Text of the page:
One of the biggest challenges for music educators is keeping your music students engaged in the classroom. Today’s students can struggle with feeling invested in their classwork. It is crucial that music educators evolve their lessons to cater to their students in order to maintain interest and engagement. Here are five tips that will help you keep your music students engaged:
The simplest way of keeping your music students engaged is to maintain a positive attitude. This can seem like a no-brainer, but there are still teachers today who approach their lessons with an apathetic attitude. Students will notice that, and be more inclined to tune out of lessons. Maintaining a positive attitude and having fun with your students is a great way to make your class fun and keep your students engaged.
Today’s students are more technically adept than ever. It has become increasingly important for all teachers to find a way to incorporate new technology in their classrooms in order to enrich their students’ learning experiences. There are a wealth of music education focused websites and apps that can help to add value to your lessons. Here are some of the most useful music education resources:
- GarageBand – GarageBand from Apple allows the user to record and play back multiple audio tracks. Your students will also be able to pick from an extensive list of virtual instruments to play. This can be a great platform to give your students the ability to be creative and express themselves through music.
- Note Trainer – Note trainer is a free iPhone, iPad, and Android app that teaches students how to read sheet music. The app caters to a wide range of skill levels and allows your students to gradually increase their reading ability and track their progress.
- YouTube – YouTube can be a great resource for finding songs and videos. YouTube can be applied to the classroom to help students visualize a song for better understanding or to show videos of live performances.
Teach Through Games
Teaching your lessons through the use of games can be one method of keeping your class fun and maintaining engagement. Games can offer students a fun alternative to typical lectures or textbooks. Introducing some low stakes competition into your lessons can be what leads to more engagement from your students. Games also allow your students to work with their classmates, which can foster a more collaborative and interactive learning environment.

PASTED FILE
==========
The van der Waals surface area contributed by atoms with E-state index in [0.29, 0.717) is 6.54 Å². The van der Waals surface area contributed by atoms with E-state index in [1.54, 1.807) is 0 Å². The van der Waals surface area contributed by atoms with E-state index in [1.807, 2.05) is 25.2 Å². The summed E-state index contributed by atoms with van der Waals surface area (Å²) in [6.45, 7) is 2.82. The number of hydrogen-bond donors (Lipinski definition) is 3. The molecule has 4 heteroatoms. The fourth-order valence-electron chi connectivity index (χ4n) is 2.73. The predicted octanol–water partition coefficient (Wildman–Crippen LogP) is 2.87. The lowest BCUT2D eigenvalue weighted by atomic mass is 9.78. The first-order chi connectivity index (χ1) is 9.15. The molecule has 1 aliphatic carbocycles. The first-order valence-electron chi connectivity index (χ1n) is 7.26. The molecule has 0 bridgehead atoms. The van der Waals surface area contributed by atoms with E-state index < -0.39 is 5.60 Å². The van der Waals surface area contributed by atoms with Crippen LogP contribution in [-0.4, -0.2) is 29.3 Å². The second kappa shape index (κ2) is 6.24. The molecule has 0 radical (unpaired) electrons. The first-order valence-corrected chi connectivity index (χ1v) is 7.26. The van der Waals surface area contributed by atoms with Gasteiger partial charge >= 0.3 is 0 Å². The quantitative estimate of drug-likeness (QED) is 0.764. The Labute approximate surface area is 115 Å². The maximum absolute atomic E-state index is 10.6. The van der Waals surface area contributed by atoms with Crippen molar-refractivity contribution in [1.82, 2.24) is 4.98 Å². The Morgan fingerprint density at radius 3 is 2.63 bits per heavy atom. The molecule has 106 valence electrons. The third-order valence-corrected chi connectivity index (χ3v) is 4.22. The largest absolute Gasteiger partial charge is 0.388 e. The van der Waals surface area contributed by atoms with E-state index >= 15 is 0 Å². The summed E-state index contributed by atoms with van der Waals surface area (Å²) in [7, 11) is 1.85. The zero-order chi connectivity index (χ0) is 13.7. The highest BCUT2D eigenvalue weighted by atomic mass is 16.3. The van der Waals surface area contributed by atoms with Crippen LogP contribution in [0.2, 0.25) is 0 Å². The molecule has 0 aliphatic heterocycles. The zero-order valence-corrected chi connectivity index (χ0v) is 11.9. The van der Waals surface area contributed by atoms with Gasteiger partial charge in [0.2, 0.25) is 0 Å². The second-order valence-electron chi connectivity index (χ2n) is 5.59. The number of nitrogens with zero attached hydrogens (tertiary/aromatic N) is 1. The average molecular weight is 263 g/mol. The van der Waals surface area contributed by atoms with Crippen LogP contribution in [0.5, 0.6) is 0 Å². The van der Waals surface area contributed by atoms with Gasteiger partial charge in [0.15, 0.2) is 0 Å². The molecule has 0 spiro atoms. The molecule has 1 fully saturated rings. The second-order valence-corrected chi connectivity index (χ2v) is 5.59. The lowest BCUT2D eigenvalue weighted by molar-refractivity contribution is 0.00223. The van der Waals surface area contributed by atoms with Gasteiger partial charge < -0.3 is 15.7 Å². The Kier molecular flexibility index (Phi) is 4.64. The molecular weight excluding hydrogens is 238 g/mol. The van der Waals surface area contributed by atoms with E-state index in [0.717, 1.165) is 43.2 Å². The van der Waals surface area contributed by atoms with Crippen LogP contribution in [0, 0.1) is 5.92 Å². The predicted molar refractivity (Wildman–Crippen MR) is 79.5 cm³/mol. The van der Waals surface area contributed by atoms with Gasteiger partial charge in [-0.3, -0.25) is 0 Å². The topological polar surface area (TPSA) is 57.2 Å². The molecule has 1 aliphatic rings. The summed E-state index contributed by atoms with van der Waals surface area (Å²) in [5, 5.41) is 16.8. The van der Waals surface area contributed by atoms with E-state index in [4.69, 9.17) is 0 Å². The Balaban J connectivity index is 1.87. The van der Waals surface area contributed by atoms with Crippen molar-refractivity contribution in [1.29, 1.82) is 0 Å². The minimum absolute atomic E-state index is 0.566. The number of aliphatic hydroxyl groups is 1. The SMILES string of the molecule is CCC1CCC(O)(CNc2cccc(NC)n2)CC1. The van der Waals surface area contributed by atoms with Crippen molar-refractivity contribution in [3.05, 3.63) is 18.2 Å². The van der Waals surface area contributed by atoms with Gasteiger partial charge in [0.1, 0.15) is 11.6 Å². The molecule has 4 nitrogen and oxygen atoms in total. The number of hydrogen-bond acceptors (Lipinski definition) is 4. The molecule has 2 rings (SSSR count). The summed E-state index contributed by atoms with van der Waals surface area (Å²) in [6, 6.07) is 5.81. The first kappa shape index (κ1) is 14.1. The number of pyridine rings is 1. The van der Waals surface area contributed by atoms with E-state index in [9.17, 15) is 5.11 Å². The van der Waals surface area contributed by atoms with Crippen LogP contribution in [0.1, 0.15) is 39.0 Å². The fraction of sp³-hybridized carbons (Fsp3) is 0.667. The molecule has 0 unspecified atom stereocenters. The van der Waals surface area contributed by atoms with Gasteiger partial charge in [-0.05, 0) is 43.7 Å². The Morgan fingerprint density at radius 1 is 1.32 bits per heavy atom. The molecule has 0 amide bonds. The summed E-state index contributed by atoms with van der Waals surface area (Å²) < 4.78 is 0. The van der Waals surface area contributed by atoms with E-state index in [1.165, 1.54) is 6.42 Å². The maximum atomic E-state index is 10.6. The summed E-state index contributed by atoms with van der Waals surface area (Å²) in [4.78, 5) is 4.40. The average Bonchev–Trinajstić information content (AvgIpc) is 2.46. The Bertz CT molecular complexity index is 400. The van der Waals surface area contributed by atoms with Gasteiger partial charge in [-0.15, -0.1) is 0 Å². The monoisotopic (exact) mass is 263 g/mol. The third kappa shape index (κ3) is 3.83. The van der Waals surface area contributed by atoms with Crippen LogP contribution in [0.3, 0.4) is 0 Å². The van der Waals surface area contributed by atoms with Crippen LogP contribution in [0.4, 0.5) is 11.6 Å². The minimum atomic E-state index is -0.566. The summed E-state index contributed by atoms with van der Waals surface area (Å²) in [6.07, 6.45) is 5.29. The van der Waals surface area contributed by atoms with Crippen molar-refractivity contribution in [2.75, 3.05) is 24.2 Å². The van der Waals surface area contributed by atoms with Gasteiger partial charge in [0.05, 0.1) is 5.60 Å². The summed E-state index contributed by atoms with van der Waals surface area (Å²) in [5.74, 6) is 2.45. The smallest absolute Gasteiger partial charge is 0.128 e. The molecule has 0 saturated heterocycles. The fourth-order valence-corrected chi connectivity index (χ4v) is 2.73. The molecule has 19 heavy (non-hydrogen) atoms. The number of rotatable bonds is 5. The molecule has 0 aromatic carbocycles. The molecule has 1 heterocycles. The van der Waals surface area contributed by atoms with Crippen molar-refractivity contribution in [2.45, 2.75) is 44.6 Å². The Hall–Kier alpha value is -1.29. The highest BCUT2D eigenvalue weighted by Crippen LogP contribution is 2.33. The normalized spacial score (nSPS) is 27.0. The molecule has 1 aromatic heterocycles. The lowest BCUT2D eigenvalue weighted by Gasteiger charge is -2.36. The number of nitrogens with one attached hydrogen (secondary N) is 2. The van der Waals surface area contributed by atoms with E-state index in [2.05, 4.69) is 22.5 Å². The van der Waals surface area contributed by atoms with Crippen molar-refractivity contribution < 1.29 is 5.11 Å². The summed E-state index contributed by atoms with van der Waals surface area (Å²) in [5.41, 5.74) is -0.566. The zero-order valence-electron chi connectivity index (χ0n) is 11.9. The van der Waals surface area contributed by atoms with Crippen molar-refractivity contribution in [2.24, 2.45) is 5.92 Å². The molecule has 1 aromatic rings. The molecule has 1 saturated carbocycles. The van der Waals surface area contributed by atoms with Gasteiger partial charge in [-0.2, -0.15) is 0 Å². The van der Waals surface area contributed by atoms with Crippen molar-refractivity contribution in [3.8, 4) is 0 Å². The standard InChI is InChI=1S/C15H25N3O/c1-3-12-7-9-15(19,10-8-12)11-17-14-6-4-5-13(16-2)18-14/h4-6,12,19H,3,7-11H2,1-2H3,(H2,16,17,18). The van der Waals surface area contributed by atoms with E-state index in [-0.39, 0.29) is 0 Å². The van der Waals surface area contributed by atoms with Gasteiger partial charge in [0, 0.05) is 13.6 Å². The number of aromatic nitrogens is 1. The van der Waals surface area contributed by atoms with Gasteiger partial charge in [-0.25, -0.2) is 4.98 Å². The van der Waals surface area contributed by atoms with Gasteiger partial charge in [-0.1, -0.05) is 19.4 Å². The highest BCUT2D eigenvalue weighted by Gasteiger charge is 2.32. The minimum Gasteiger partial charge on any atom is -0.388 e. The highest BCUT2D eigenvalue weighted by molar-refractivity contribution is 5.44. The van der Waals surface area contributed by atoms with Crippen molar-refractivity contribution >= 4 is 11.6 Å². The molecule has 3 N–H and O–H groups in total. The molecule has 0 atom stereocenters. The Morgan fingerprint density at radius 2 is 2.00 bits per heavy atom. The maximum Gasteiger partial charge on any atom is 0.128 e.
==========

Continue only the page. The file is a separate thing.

Smaller, Shorter Activities
Another method of learning that will help to keep your students engaged is to segment your lessons into smaller activities. So as opposed to asking your students to complete one task in the duration of one class session, it can be beneficial to break up the class session into multiple activities. This will help your students maintain attention to the tasks, while also helping them to retain more of the material learned. Studies have shown that the brain prefers and learns better in shorter work segments.
Use Music Your Students Will Relate To
Using music that your students like and are more familiar with can be a great way to keep them engaged. Classical and baroque music have typically been the standard genre for music lessons, but today’s students can’t relate to that musical time period. Asking your students for suggestions about what songs they like and would like to learn how to play can go a long way to make your lessons more appealing to your students.
Keeping music students engaged can be tricky, but hopefully these tips provide some insight into how to maintain student engagement. Maintaining a positive attitude can rub off on your students. Using technology and teaching through the use of games can be a great way to make your lessons more interactive and enjoyable. Using music that your students like and can relate to will make the learning environment more comfortable for them.
Tim Ufer works with university graduate programs as a community outreach manager, with a concentration for career development in higher education. In addition to music education, Tim’s expertise includes business management, engineering leadership and entrepreneurship.